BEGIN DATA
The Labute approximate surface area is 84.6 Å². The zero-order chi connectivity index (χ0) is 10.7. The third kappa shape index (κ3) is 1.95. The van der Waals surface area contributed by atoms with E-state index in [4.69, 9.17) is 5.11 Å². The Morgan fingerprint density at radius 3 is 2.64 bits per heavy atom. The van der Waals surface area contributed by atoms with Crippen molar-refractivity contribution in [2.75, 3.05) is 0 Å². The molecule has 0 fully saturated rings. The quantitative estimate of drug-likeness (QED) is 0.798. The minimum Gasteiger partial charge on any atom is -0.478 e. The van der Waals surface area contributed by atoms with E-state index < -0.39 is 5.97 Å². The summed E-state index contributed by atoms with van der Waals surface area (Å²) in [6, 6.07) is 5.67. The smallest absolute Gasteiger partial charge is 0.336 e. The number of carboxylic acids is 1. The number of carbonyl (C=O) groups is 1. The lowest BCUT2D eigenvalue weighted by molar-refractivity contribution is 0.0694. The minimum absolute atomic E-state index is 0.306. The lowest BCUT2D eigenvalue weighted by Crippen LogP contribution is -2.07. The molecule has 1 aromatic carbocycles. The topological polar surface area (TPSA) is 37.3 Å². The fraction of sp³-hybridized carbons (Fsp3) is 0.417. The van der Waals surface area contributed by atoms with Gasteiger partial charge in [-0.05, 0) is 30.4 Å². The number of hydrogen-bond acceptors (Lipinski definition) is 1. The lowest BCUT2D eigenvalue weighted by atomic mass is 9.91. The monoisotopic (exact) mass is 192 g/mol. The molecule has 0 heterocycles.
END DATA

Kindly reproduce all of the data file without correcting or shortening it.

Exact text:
The Labute approximate surface area is 84.6 Å². The zero-order chi connectivity index (χ0) is 10.7. The third kappa shape index (κ3) is 1.95. The van der Waals surface area contributed by atoms with E-state index in [4.69, 9.17) is 5.11 Å². The Morgan fingerprint density at radius 3 is 2.64 bits per heavy atom. The van der Waals surface area contributed by atoms with Crippen molar-refractivity contribution in [2.75, 3.05) is 0 Å². The molecule has 0 fully saturated rings. The quantitative estimate of drug-likeness (QED) is 0.798. The minimum Gasteiger partial charge on any atom is -0.478 e. The van der Waals surface area contributed by atoms with E-state index < -0.39 is 5.97 Å². The summed E-state index contributed by atoms with van der Waals surface area (Å²) in [6, 6.07) is 5.67. The smallest absolute Gasteiger partial charge is 0.336 e. The number of carboxylic acids is 1. The number of carbonyl (C=O) groups is 1. The lowest BCUT2D eigenvalue weighted by molar-refractivity contribution is 0.0694. The minimum absolute atomic E-state index is 0.306. The lowest BCUT2D eigenvalue weighted by Crippen LogP contribution is -2.07. The molecule has 1 aromatic carbocycles. The topological polar surface area (TPSA) is 37.3 Å². The fraction of sp³-hybridized carbons (Fsp3) is 0.417. The van der Waals surface area contributed by atoms with Gasteiger partial charge in [-0.05, 0) is 30.4 Å². The number of hydrogen-bond acceptors (Lipinski definition) is 1. The lowest BCUT2D eigenvalue weighted by atomic mass is 9.91. The monoisotopic (exact) mass is 192 g/mol. The molecule has 0 heterocycles.